If the model works for Finland, why can’t it work here?

Educational transformation should be undertaken using lessons learnt from around the world, argues Jouni Kangasniemi

Rapid change in education systems is impossible, says Jouni Kangasniemi. Reem Mohammed / The National
Powered by automated translation

I've followed the debate over the UAE and Finnish models of education with great interest. Peter Hatherley-Greene began the discussion by writing that the Finnish model of education cannot be exported to the UAE.

His argument was followed by several other commentators, including Taneli Kukkonen from NYU Abu Dhabi, who wrote that there are actually more commonalities than you might think.

First, let me say that this debate is exactly what we need. Finns have always been willing to share their views on education and do so with no hidden agenda.

In contrast to Dr Hatherley-Greene’s opinion, we can both gain by exchanging ideas and models behind the various education systems and practices.

By allowing our own education system and our current practices to be open to criticism and testing, as well as through appraisals and second opinions, we have been able to develop our education system.

We see that by sharing our joy for learning – as well as our thoughts and ideas – the value of them doubles. Especially in a world of constant change, we need to educate people who are open to new ideas and willing to change in order to live a good life and promote business as well as society. Trust and openness are important elements in all of this.

Instead of rooting both the Emirati and Finnish cultures in the harsh living conditions of 8,000 years ago, we should be thinking how much we’ve achieved in the past century and where we are aiming to go in the next 100 years.

Cultural change is slow but constant. Had I written the first article, I would have started the comparison by stating that the Middle East has always been a lively hub for exchange between people with different backgrounds, cultures, skills and trade. Exactly the kind of place where innovation happens.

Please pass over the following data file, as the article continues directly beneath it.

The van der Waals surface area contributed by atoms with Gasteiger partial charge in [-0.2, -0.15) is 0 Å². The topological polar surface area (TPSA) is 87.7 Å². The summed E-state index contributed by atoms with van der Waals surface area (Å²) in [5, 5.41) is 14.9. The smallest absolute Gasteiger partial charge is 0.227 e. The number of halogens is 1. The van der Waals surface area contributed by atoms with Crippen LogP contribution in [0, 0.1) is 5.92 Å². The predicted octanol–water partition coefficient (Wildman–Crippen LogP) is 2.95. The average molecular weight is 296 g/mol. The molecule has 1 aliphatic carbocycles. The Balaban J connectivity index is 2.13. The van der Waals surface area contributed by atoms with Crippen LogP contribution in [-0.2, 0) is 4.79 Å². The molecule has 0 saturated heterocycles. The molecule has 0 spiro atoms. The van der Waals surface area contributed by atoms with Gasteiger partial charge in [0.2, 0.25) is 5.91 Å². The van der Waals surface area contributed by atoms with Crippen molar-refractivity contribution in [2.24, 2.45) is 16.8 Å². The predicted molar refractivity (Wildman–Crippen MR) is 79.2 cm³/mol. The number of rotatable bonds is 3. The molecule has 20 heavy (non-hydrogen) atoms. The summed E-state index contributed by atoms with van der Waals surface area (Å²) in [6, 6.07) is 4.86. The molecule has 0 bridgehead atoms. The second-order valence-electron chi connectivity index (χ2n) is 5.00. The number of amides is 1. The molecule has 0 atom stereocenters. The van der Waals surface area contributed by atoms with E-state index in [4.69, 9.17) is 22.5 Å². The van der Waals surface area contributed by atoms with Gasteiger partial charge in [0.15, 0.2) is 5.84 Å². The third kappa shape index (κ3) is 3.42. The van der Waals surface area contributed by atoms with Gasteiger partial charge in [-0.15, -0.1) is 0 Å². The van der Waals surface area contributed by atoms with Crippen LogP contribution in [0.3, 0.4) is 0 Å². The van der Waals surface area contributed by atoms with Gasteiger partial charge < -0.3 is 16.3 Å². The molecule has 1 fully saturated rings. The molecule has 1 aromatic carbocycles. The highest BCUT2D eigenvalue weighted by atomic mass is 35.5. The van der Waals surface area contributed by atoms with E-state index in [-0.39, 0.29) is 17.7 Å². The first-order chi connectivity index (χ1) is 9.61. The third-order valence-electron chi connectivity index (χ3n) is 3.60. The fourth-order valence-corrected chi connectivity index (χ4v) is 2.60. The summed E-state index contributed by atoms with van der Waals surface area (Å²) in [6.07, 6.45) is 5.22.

In an environment such as this, openness to all ideas, especially in the field of education, is what is needed – rather than excluding something that is already a proven success. If it has worked well for us in Finland, I am sure that the model has elements that can be adjusted for use in the UAE.

In Finland, we are aiming to be the best place in which to develop education systems.

We have always been willing to borrow those good ideas that are worth borrowing, and turn them, through close cooperation, into something our teachers can use for our own model.

We never say that any model should be excluded. The Finnish teachers returning from the Arabian Gulf say that they themselves have learnt so much there.

Rapid change in education systems is impossible. Educational transformation should be undertaken using lessons learnt from around the world. That is also where we have rooted out education system and reforms.

I agree that UAE policymakers should be careful when borrowing ideas from other countries.

What decision-makers and policymakers need to get right is the big picture for the educational landscape of their nation. Luckily today, information on all education systems and models is readily available and results are visible.

Jouni Kangasniemi is head of development at the ministry of education and culture in Finland